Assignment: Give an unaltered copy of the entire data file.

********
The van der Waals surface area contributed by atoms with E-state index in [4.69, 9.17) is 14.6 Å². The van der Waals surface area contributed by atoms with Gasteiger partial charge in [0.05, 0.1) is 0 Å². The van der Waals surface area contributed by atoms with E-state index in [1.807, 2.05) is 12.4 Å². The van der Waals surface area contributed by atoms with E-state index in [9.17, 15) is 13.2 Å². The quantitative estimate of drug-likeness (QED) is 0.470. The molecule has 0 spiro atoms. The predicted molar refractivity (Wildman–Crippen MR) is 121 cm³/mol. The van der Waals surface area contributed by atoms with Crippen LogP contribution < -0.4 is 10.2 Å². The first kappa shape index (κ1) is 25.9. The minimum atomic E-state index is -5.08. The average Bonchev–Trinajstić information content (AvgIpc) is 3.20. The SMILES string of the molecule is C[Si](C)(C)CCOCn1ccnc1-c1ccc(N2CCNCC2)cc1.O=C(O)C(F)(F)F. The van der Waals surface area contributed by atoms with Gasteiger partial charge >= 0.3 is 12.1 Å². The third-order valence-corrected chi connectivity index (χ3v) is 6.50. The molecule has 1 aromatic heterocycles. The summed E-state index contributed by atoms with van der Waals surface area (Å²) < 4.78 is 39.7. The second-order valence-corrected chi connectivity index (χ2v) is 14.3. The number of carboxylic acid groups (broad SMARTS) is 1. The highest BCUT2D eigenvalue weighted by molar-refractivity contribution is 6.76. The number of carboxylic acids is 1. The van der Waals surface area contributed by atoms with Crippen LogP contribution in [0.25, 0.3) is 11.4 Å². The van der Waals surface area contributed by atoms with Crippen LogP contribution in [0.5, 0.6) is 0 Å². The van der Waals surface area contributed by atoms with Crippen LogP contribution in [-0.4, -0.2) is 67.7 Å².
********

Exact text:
The van der Waals surface area contributed by atoms with E-state index in [4.69, 9.17) is 14.6 Å². The van der Waals surface area contributed by atoms with Gasteiger partial charge in [0.05, 0.1) is 0 Å². The van der Waals surface area contributed by atoms with E-state index in [1.807, 2.05) is 12.4 Å². The van der Waals surface area contributed by atoms with E-state index in [9.17, 15) is 13.2 Å². The quantitative estimate of drug-likeness (QED) is 0.470. The molecule has 0 spiro atoms. The predicted molar refractivity (Wildman–Crippen MR) is 121 cm³/mol. The van der Waals surface area contributed by atoms with Crippen LogP contribution < -0.4 is 10.2 Å². The first kappa shape index (κ1) is 25.9. The minimum atomic E-state index is -5.08. The average Bonchev–Trinajstić information content (AvgIpc) is 3.20. The SMILES string of the molecule is C[Si](C)(C)CCOCn1ccnc1-c1ccc(N2CCNCC2)cc1.O=C(O)C(F)(F)F. The van der Waals surface area contributed by atoms with Gasteiger partial charge >= 0.3 is 12.1 Å². The third-order valence-corrected chi connectivity index (χ3v) is 6.50. The molecule has 1 aromatic heterocycles. The summed E-state index contributed by atoms with van der Waals surface area (Å²) < 4.78 is 39.7. The second-order valence-corrected chi connectivity index (χ2v) is 14.3. The number of carboxylic acid groups (broad SMARTS) is 1. The highest BCUT2D eigenvalue weighted by molar-refractivity contribution is 6.76. The number of carboxylic acids is 1. The van der Waals surface area contributed by atoms with Crippen LogP contribution in [0.25, 0.3) is 11.4 Å². The van der Waals surface area contributed by atoms with Crippen LogP contribution in [0.5, 0.6) is 0 Å². The van der Waals surface area contributed by atoms with Crippen LogP contribution in [-0.4, -0.2) is 67.7 Å².